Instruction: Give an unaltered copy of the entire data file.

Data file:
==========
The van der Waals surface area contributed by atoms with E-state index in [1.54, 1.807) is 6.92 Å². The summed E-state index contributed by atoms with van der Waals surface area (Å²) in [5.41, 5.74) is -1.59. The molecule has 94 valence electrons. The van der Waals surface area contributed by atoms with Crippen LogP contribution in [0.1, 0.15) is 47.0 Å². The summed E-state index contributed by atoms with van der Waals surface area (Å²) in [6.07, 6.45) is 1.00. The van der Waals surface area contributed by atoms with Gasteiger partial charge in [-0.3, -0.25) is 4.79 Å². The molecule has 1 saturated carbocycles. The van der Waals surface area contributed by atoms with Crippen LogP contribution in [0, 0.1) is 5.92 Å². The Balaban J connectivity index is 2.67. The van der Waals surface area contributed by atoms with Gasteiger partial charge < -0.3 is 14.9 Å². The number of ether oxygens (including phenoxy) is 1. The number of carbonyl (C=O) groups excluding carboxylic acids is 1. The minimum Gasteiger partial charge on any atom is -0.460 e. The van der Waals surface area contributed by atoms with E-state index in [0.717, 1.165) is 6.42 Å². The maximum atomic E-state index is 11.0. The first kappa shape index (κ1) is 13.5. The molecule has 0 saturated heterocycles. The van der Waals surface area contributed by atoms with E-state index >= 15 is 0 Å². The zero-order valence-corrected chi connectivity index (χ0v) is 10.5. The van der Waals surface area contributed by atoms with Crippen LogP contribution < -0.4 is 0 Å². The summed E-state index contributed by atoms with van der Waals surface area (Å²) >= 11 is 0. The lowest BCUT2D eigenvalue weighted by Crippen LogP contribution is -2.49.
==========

The van der Waals surface area contributed by atoms with E-state index in [1.54, 1.807) is 6.92 Å². The summed E-state index contributed by atoms with van der Waals surface area (Å²) in [5.41, 5.74) is -1.59. The molecule has 94 valence electrons. The van der Waals surface area contributed by atoms with Crippen LogP contribution in [0.1, 0.15) is 47.0 Å². The summed E-state index contributed by atoms with van der Waals surface area (Å²) in [6.07, 6.45) is 1.00. The van der Waals surface area contributed by atoms with Gasteiger partial charge in [-0.3, -0.25) is 4.79 Å². The molecule has 1 saturated carbocycles. The van der Waals surface area contributed by atoms with Crippen LogP contribution in [0, 0.1) is 5.92 Å². The Balaban J connectivity index is 2.67. The van der Waals surface area contributed by atoms with Gasteiger partial charge < -0.3 is 14.9 Å². The number of ether oxygens (including phenoxy) is 1. The number of carbonyl (C=O) groups excluding carboxylic acids is 1. The minimum Gasteiger partial charge on any atom is -0.460 e. The van der Waals surface area contributed by atoms with E-state index in [0.717, 1.165) is 6.42 Å². The maximum atomic E-state index is 11.0. The first kappa shape index (κ1) is 13.5. The molecule has 0 saturated heterocycles. The van der Waals surface area contributed by atoms with E-state index >= 15 is 0 Å². The zero-order valence-corrected chi connectivity index (χ0v) is 10.5. The van der Waals surface area contributed by atoms with Crippen LogP contribution < -0.4 is 0 Å². The summed E-state index contributed by atoms with van der Waals surface area (Å²) >= 11 is 0. The lowest BCUT2D eigenvalue weighted by Crippen LogP contribution is -2.49.